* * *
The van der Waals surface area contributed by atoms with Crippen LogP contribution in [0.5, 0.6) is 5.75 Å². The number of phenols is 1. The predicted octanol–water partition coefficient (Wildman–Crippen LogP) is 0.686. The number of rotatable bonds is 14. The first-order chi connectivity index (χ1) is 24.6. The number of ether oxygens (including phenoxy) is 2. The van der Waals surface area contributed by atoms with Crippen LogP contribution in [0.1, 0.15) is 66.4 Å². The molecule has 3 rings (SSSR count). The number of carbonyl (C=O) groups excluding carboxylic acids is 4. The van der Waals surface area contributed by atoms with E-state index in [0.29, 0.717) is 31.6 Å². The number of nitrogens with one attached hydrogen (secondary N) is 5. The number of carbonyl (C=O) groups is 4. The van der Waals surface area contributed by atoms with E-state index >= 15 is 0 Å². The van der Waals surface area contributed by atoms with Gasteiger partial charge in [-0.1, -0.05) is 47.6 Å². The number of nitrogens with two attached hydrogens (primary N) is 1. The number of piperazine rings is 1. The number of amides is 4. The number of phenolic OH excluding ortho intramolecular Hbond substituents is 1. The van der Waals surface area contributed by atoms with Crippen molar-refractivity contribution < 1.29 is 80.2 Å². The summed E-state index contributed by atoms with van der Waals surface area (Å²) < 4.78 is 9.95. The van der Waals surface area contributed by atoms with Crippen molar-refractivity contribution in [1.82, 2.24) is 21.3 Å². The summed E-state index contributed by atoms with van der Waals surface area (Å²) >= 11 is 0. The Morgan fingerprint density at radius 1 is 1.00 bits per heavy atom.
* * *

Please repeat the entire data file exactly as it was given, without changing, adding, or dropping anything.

The van der Waals surface area contributed by atoms with Crippen LogP contribution in [0.5, 0.6) is 5.75 Å². The number of phenols is 1. The predicted octanol–water partition coefficient (Wildman–Crippen LogP) is 0.686. The number of rotatable bonds is 14. The first-order chi connectivity index (χ1) is 24.6. The number of ether oxygens (including phenoxy) is 2. The van der Waals surface area contributed by atoms with Crippen LogP contribution in [0.1, 0.15) is 66.4 Å². The molecule has 3 rings (SSSR count). The number of carbonyl (C=O) groups excluding carboxylic acids is 4. The van der Waals surface area contributed by atoms with E-state index in [0.29, 0.717) is 31.6 Å². The number of nitrogens with one attached hydrogen (secondary N) is 5. The number of carbonyl (C=O) groups is 4. The van der Waals surface area contributed by atoms with E-state index >= 15 is 0 Å². The van der Waals surface area contributed by atoms with Gasteiger partial charge in [-0.1, -0.05) is 47.6 Å². The number of nitrogens with two attached hydrogens (primary N) is 1. The number of piperazine rings is 1. The number of amides is 4. The number of phenolic OH excluding ortho intramolecular Hbond substituents is 1. The van der Waals surface area contributed by atoms with Crippen molar-refractivity contribution < 1.29 is 80.2 Å². The summed E-state index contributed by atoms with van der Waals surface area (Å²) < 4.78 is 9.95. The van der Waals surface area contributed by atoms with Crippen molar-refractivity contribution in [1.82, 2.24) is 21.3 Å². The summed E-state index contributed by atoms with van der Waals surface area (Å²) >= 11 is 0. The Morgan fingerprint density at radius 1 is 1.00 bits per heavy atom.